Paul Simon maintains he's at peace at allowing his creative life to end as he enjoys being 80. Simon talks about retirement — among many others topics — in his new audio biography, Miracle And Wonder: Conversations With Paul Simon, which was co-created with Malcolm Gladwell and New York Times journalist Bruce Headlam.
Simon shed light on when he knew it was time to cool things down, recalling, “After I finished the (2016) album Stranger To Stranger, it was like, literally a click that said, 'I’m done. I think I’m done.' I said, 'I don’t think that I can do this any better than I’m doing it right now.' I think I can do it just as well, but it takes me three years typically to make these kinds of albums. And since I don’t think I can make an album any better than I’m making it now, I think I’d rather spend my three years traveling.”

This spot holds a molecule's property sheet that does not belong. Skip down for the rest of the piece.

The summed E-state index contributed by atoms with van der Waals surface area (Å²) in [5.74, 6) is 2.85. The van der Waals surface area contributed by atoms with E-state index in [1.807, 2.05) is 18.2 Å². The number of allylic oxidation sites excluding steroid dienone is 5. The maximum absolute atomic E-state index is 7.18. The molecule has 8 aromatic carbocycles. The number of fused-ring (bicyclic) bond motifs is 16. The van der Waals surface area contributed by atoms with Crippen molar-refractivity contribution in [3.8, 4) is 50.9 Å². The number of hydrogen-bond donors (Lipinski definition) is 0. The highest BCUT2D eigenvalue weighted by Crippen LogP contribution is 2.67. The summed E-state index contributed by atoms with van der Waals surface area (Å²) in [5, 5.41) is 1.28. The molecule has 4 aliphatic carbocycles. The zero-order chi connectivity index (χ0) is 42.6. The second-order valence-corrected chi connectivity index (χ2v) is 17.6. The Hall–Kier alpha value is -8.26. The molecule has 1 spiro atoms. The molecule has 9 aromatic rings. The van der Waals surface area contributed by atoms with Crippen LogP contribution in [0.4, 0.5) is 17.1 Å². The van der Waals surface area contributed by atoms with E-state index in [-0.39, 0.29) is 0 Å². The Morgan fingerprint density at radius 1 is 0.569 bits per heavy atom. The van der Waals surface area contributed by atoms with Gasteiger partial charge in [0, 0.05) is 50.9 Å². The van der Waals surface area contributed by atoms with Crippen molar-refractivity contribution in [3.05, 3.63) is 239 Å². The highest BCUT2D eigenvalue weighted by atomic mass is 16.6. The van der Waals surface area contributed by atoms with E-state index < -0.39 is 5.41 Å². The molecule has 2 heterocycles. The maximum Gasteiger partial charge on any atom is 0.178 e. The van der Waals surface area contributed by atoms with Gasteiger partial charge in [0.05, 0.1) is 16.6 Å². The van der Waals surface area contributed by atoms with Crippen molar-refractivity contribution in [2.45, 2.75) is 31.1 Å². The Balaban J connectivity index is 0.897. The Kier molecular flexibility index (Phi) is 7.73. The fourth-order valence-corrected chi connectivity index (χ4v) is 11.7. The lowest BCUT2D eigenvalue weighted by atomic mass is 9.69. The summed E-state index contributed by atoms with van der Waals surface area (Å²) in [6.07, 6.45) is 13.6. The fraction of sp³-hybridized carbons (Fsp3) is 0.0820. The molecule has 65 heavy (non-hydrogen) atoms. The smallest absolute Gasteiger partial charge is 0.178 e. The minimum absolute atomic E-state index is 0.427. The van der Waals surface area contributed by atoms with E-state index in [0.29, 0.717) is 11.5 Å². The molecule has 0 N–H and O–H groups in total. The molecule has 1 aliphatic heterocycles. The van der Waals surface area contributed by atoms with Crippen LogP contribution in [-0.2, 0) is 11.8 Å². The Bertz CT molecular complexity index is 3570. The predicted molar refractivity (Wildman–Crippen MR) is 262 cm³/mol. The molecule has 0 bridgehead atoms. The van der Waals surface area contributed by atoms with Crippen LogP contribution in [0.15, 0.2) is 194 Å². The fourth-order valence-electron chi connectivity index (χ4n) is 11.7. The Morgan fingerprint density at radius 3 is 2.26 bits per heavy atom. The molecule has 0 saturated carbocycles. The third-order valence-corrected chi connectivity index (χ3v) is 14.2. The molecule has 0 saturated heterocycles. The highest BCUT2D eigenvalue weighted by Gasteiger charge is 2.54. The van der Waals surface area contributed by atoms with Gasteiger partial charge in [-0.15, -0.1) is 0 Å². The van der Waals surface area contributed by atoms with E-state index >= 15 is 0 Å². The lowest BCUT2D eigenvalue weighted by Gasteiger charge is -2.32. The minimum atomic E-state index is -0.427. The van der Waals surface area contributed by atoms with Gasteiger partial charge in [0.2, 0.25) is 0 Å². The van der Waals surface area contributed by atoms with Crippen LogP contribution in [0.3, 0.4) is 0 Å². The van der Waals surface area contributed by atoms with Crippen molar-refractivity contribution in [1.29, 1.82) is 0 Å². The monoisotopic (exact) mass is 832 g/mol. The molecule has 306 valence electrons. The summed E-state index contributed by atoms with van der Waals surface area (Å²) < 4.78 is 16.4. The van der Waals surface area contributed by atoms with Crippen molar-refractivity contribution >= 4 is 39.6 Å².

Simon went on to talk about what, if anything, the future might hold for him creatively: “I think the only logical thing that I can think of to make a future work better is to shut down the process of how I make things now, which is a process that has been evolving since I’m 12. I would have thought that it would have been something that would have been upsetting: 'Whoa, you’re done.' There’s something scary about that. But I didn’t feel upset at all. I felt fine — y'know fine.”